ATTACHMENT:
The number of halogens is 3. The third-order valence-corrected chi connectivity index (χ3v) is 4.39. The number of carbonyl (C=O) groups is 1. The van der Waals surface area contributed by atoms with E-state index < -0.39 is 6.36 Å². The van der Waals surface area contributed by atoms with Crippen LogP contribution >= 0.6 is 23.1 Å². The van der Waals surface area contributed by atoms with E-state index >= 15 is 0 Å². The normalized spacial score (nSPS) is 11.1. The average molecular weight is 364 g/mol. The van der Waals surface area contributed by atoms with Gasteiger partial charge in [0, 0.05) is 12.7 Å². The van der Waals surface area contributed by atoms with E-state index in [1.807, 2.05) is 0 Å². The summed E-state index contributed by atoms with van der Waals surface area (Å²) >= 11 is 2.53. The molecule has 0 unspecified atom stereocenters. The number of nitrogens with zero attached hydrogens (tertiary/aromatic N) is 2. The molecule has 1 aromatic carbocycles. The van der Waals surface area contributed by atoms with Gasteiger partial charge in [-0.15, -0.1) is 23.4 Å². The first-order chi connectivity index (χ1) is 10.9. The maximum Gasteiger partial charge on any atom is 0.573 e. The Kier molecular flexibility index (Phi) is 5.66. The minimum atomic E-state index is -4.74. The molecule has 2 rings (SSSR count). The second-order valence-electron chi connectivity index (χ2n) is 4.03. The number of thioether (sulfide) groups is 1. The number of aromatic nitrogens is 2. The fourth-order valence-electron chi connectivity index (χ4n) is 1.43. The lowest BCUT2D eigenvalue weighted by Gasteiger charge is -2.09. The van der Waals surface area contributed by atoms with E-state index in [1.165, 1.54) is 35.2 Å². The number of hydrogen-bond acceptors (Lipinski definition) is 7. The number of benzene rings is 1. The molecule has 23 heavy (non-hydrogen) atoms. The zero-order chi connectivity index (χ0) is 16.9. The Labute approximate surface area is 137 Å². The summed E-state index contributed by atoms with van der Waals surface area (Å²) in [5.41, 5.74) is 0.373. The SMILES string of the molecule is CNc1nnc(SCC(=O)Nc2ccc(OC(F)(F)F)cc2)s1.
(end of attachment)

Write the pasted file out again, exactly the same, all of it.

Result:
The number of halogens is 3. The third-order valence-corrected chi connectivity index (χ3v) is 4.39. The number of carbonyl (C=O) groups is 1. The van der Waals surface area contributed by atoms with E-state index < -0.39 is 6.36 Å². The van der Waals surface area contributed by atoms with Crippen LogP contribution >= 0.6 is 23.1 Å². The van der Waals surface area contributed by atoms with E-state index >= 15 is 0 Å². The normalized spacial score (nSPS) is 11.1. The average molecular weight is 364 g/mol. The van der Waals surface area contributed by atoms with Gasteiger partial charge in [0, 0.05) is 12.7 Å². The van der Waals surface area contributed by atoms with E-state index in [1.807, 2.05) is 0 Å². The summed E-state index contributed by atoms with van der Waals surface area (Å²) >= 11 is 2.53. The molecule has 0 unspecified atom stereocenters. The number of nitrogens with zero attached hydrogens (tertiary/aromatic N) is 2. The molecule has 1 aromatic carbocycles. The van der Waals surface area contributed by atoms with Gasteiger partial charge in [-0.15, -0.1) is 23.4 Å². The first-order chi connectivity index (χ1) is 10.9. The maximum Gasteiger partial charge on any atom is 0.573 e. The Kier molecular flexibility index (Phi) is 5.66. The minimum atomic E-state index is -4.74. The molecule has 2 rings (SSSR count). The second-order valence-electron chi connectivity index (χ2n) is 4.03. The number of thioether (sulfide) groups is 1. The number of aromatic nitrogens is 2. The fourth-order valence-electron chi connectivity index (χ4n) is 1.43. The lowest BCUT2D eigenvalue weighted by Gasteiger charge is -2.09. The van der Waals surface area contributed by atoms with E-state index in [1.165, 1.54) is 35.2 Å². The number of hydrogen-bond acceptors (Lipinski definition) is 7. The number of benzene rings is 1. The molecule has 23 heavy (non-hydrogen) atoms. The zero-order chi connectivity index (χ0) is 16.9. The Labute approximate surface area is 137 Å². The summed E-state index contributed by atoms with van der Waals surface area (Å²) in [5.41, 5.74) is 0.373. The SMILES string of the molecule is CNc1nnc(SCC(=O)Nc2ccc(OC(F)(F)F)cc2)s1.